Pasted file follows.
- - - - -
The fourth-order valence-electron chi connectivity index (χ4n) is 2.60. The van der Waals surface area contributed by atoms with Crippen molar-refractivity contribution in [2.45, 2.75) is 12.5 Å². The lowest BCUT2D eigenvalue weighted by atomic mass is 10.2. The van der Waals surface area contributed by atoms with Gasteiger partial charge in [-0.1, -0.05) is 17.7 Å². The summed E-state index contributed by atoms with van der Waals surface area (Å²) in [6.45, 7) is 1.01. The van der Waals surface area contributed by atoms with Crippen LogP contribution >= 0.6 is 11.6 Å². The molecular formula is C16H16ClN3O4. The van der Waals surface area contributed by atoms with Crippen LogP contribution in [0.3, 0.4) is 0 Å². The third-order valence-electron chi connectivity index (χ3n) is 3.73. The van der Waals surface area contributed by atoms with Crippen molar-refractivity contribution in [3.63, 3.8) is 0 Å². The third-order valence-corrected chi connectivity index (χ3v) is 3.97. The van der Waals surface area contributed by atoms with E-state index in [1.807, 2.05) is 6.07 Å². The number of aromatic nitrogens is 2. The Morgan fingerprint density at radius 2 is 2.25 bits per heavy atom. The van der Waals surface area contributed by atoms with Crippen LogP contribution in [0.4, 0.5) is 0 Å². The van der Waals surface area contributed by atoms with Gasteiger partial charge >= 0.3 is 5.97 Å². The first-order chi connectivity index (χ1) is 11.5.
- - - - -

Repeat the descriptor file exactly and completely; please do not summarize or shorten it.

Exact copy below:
The fourth-order valence-electron chi connectivity index (χ4n) is 2.60. The van der Waals surface area contributed by atoms with Crippen molar-refractivity contribution in [2.45, 2.75) is 12.5 Å². The lowest BCUT2D eigenvalue weighted by atomic mass is 10.2. The van der Waals surface area contributed by atoms with Gasteiger partial charge in [-0.1, -0.05) is 17.7 Å². The summed E-state index contributed by atoms with van der Waals surface area (Å²) in [6.45, 7) is 1.01. The van der Waals surface area contributed by atoms with Crippen LogP contribution >= 0.6 is 11.6 Å². The molecular formula is C16H16ClN3O4. The van der Waals surface area contributed by atoms with Crippen LogP contribution in [0.3, 0.4) is 0 Å². The third-order valence-electron chi connectivity index (χ3n) is 3.73. The van der Waals surface area contributed by atoms with Crippen molar-refractivity contribution in [3.63, 3.8) is 0 Å². The third-order valence-corrected chi connectivity index (χ3v) is 3.97. The van der Waals surface area contributed by atoms with E-state index in [1.807, 2.05) is 6.07 Å². The number of aromatic nitrogens is 2. The Morgan fingerprint density at radius 2 is 2.25 bits per heavy atom. The van der Waals surface area contributed by atoms with Crippen LogP contribution in [0.4, 0.5) is 0 Å². The van der Waals surface area contributed by atoms with Gasteiger partial charge >= 0.3 is 5.97 Å². The first-order chi connectivity index (χ1) is 11.5.